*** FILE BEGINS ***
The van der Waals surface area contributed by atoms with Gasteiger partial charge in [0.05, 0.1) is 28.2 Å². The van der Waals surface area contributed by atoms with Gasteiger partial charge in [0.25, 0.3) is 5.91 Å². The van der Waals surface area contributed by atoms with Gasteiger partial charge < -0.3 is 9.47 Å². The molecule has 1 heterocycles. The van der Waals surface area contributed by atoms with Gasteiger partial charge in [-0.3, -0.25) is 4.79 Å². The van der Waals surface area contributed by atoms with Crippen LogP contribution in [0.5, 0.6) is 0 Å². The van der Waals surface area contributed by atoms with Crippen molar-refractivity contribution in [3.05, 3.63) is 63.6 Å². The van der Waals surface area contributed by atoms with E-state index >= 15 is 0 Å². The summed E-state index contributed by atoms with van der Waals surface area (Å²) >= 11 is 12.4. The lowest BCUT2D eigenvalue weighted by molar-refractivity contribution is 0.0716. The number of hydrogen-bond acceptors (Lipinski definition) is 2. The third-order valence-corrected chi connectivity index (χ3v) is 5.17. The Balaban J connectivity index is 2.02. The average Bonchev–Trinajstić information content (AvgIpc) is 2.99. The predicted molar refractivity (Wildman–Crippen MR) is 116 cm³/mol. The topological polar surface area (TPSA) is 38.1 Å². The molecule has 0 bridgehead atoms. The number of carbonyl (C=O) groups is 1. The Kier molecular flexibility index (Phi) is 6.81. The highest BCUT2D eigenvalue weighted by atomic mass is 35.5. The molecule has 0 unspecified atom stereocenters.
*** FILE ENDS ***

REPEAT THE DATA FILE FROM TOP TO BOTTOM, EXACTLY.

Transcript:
The van der Waals surface area contributed by atoms with Gasteiger partial charge in [0.05, 0.1) is 28.2 Å². The van der Waals surface area contributed by atoms with Gasteiger partial charge in [0.25, 0.3) is 5.91 Å². The van der Waals surface area contributed by atoms with Gasteiger partial charge < -0.3 is 9.47 Å². The molecule has 1 heterocycles. The van der Waals surface area contributed by atoms with Gasteiger partial charge in [-0.3, -0.25) is 4.79 Å². The van der Waals surface area contributed by atoms with Crippen LogP contribution in [0.5, 0.6) is 0 Å². The van der Waals surface area contributed by atoms with Crippen molar-refractivity contribution in [3.05, 3.63) is 63.6 Å². The van der Waals surface area contributed by atoms with E-state index >= 15 is 0 Å². The summed E-state index contributed by atoms with van der Waals surface area (Å²) >= 11 is 12.4. The lowest BCUT2D eigenvalue weighted by molar-refractivity contribution is 0.0716. The number of hydrogen-bond acceptors (Lipinski definition) is 2. The third-order valence-corrected chi connectivity index (χ3v) is 5.17. The Balaban J connectivity index is 2.02. The average Bonchev–Trinajstić information content (AvgIpc) is 2.99. The predicted molar refractivity (Wildman–Crippen MR) is 116 cm³/mol. The topological polar surface area (TPSA) is 38.1 Å². The molecule has 0 bridgehead atoms. The number of carbonyl (C=O) groups is 1. The Kier molecular flexibility index (Phi) is 6.81. The highest BCUT2D eigenvalue weighted by atomic mass is 35.5. The molecule has 0 unspecified atom stereocenters.